And why we even care
Angela Bowie’s 1993 book Backstage Passes: Life on the Wild Side with David Bowie is one of the great rock n’roll memoirs. It’s dishy and trashy, full of inside dirt about what drugs glamorous people ingested while doing which creative sex act with whom. There are lots of italics and exclamation points. She’s breathlessly descriptive, especially when it comes to what everyone wore in those psychedelic peacock years of the late ‘60s and early ‘70s, lingering lustily on detail: the turquoise silk, silver netting, yellow patent leather and soft, golden, double-breasted velour, “the shiny skin of the alien archetype, the starry strangeness of the impression David was trying to create.”
It’s the kind of carnal, vivid writing that we’re more used to seeing done about food, though maybe not surprisingly, there’s not a lot of food in Backstage Passes. The indulgences of glam didn’t take place at the table, so much. Except, that is, for breakfast sausages.
The only two food stories in Backstage Passes are about sausages—particularly cheap pork breakfast sausages by the venerable British brand Wall’s, a food item that she declares “what foreigners, especially Americans, always assume fish and chips or steak and kidney pie to be: the One True Food of the Original English-Speaking Peoples.” It was 1977, and she had gone to visit with Led Zeppelin, who were staying at the Montreux Palace hotel in Switzerland. Zep’s Welsh roadie, she learned, had a breakfast problem.
The luxury hotel had excellent restaurant facilities, and for the wealthy and massively famous drummer of Led Zeppelin, surely, they might have taken a special order. But John Bonham, apparently, didn’t travel anywhere without a stock of his own Wall’s pork sausages which the roadie, Gully, dutifully fried up in a greasy cloud of smoke and pig fat each morning on the balcony of his elegant five-star suite. Gully had a pan and a small barbecue grill, and he had plenty of sausages in reserve, forty pounds’ worth. But if he kept them in his portable cooler, they would spoil. If he stored them in the hotel kitchen’s freezer, he suspected, they would be pilfered.
“And Bonzo won’t have his bangers,” Gully told Angie worriedly, “and there’ll be hell to pay.” Luckily, Angie had a ready fix. She and David had been living in a chalet in nearby Blonay; she cleared out space in the freezer for the breakfast sausage, gave Gully a set of spare keys, and the threat to Bonzo’s morning routine was gone.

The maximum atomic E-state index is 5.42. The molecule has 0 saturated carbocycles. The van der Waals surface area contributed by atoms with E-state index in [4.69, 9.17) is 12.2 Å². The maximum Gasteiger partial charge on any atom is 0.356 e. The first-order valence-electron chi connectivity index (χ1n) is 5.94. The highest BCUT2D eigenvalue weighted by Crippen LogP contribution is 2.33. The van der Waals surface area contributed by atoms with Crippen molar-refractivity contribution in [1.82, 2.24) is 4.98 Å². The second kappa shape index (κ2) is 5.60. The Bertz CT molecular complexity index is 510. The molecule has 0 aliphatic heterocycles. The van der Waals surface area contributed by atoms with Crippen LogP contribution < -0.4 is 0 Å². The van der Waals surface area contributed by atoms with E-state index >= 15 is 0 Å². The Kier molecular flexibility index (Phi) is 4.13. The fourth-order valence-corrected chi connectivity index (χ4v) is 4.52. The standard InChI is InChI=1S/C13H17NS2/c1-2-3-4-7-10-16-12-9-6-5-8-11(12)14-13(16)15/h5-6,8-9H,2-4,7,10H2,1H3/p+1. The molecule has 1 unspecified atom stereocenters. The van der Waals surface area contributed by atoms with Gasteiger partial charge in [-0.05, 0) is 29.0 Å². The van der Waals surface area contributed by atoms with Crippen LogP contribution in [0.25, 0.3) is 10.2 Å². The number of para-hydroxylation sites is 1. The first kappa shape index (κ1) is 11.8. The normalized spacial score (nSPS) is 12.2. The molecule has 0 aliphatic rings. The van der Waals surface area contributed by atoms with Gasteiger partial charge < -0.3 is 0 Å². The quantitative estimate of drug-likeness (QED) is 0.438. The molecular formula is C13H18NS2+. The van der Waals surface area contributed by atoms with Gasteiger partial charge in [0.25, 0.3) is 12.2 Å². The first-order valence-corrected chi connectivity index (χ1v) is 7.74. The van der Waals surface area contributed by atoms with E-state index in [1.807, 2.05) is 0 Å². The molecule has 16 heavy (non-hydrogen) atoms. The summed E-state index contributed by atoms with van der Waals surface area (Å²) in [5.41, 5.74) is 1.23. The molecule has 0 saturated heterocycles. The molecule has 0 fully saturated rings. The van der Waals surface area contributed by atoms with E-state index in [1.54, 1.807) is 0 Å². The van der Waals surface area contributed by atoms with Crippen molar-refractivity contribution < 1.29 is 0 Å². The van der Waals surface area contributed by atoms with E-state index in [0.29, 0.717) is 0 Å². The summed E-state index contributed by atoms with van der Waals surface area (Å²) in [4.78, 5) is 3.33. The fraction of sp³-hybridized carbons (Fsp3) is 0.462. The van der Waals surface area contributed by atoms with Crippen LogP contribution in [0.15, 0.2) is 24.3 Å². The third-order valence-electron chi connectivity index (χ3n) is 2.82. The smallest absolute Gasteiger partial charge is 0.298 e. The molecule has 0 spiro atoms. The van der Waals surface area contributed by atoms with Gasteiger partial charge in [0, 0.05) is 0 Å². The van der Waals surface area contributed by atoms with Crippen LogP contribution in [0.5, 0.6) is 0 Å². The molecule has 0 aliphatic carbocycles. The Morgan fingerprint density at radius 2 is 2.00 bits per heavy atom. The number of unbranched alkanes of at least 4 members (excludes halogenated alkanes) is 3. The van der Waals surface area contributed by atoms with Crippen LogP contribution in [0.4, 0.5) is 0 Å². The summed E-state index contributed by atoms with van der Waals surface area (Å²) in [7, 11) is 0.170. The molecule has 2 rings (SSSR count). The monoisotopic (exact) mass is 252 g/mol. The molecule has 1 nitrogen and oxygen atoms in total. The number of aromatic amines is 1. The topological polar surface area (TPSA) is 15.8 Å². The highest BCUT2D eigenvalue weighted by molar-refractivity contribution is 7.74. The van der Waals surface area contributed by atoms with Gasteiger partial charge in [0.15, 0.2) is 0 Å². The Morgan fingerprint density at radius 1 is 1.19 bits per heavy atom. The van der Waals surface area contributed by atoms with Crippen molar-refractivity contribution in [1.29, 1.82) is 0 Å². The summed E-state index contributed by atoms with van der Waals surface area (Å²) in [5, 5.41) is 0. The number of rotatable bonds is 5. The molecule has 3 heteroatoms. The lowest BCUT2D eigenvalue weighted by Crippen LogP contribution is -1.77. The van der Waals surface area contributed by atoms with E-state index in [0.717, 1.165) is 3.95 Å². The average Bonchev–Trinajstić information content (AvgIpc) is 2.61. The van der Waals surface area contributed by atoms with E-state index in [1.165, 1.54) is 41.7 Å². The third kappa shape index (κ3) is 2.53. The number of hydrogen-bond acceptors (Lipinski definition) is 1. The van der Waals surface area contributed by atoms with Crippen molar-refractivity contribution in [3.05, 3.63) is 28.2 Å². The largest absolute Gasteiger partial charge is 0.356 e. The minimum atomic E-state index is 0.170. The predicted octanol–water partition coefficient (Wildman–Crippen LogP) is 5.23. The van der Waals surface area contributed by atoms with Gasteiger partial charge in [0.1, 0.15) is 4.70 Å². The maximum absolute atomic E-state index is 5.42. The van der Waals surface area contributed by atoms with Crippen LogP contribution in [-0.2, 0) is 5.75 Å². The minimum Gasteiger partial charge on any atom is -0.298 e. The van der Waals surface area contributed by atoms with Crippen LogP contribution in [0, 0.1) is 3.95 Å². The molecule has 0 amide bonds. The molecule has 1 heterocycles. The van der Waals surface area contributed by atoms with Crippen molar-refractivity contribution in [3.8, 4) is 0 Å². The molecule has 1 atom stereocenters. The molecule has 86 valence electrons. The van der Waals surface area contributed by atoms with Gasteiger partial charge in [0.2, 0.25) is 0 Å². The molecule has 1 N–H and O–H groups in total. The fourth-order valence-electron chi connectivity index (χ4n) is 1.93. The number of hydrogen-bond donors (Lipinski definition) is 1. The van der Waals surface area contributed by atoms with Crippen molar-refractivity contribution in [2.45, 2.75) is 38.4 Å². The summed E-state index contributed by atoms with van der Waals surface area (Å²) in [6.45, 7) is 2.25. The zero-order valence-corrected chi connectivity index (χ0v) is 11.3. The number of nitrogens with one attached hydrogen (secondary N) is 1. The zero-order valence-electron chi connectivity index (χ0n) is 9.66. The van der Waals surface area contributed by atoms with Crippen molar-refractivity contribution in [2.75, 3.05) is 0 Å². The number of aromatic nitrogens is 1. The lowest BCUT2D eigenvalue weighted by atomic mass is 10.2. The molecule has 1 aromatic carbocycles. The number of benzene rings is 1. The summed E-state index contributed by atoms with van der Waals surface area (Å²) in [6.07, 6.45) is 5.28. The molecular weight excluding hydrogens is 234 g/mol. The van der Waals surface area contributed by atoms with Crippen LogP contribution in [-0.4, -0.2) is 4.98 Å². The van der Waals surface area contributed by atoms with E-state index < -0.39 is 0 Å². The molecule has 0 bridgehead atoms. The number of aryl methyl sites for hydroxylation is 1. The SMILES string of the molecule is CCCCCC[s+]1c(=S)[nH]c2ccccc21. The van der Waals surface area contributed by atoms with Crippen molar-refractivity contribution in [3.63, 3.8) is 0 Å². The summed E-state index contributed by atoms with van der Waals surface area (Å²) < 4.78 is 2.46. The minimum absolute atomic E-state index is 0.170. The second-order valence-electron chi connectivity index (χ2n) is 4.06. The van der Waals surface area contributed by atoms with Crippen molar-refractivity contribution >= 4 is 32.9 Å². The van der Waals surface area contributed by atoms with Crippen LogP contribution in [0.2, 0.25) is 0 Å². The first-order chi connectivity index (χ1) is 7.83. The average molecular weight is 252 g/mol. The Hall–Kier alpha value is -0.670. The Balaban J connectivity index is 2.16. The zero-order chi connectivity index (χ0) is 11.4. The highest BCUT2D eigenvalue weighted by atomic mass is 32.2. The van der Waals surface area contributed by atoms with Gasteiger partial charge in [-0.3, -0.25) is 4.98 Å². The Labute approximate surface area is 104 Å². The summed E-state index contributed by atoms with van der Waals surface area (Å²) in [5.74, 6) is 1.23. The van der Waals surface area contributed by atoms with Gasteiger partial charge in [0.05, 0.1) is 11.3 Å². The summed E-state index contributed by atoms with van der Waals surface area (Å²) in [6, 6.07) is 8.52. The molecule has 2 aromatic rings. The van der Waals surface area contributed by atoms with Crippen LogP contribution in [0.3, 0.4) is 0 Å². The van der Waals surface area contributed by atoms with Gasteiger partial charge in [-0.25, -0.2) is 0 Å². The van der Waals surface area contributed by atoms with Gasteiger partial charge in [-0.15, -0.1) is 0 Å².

It’s always nice to know what people are eating. It’s intimate. When Prince died, there were two different interviews with his former personal chefs, one from Food and Wine and one from the Minneapolis-St. Paul City Pages, which circulated widely in my corner of social media. His last intended meal, which went untouched, had been a kale salad and a bowl of roasted red pepper soup. But before that, in life, Prince ate teriyaki salmon and coconut soup with mango, edamame dumplings and poblanos with beans and corn tortillas. Prince loved cake! I read all those articles, carefully and more than once, as if they were menus I was going to choose from.
Partly, the Bonham sausage maneuver of ‘77 reads like one of those wacky tales of the excesses of those with extravagant means, which are always somehow funnier when they have to do with food – Elvis taking his private jet on a thousand-mile trip from Memphis to Denver, for example, to buy his favorite peanut butter-jelly-and-bacon sandwiches. Certainly we love to read about the rarefied foodstuffs allegedly consumed by stars (Even the Greek gods ate nectar and ambrosia, not sandwiches.)
But also, when it comes to those who seem so larger than life, less subject to the boring gravity of the flesh, knowing what they like to eat is comfortingly grounding. Here’s Prince, riding a flying guitar to ecstatic congress in a bubble bath with the angels—but also, there is Prince, quietly eating his soup. The same sorts of stories came out after David Bowie’s death, stories that cast the man‚whose life and whose death, which he built around himself in coded art like a pharaoh’s tomb, was a long, exquisitely crafted and protean creative accomplishment—as also just a guy who had a favorite sandwich and a regular espresso order at his neighborhood coffee place to start the day.
Breakfast is the humblest, most wholesome meal, which is maybe what makes the tale of Bonzo’s bangers so endearing. When the Beatles were on their Maharishi trip, as the story goes, Ringo Starr tried to jump in and embrace vegetarianism along with his more gastronomically sophisticated bandmates, but he couldn’t quite get the hang of it: his idea of a veggie meal was the old English standby of beans on toast. John Bonham is famous for his outsized and extraordinary talent, as well as for the excesses of consumption that eventually killed him. All of these guys were reshaping the course of Western culture, creating legacies the size of planets. What could you even imagine the Spiders from Mars or Led Zeppelin or Sabbath eating for their breakfast in the ‘70s, these ambisexual aliens and dark gods of thunder? Moonbeams and mescaline served on a twitching butterfly wing? Miruvor and honey-cakes, straight from Middle Earth? A bat’s head? A mud shark? Or a pile of cheap sausages, painstakingly transported and carefully guarded—“browned and sizzling in its own awesomely plentiful excrescences,” as Angie Bowie writes—that makes breakfast taste like home?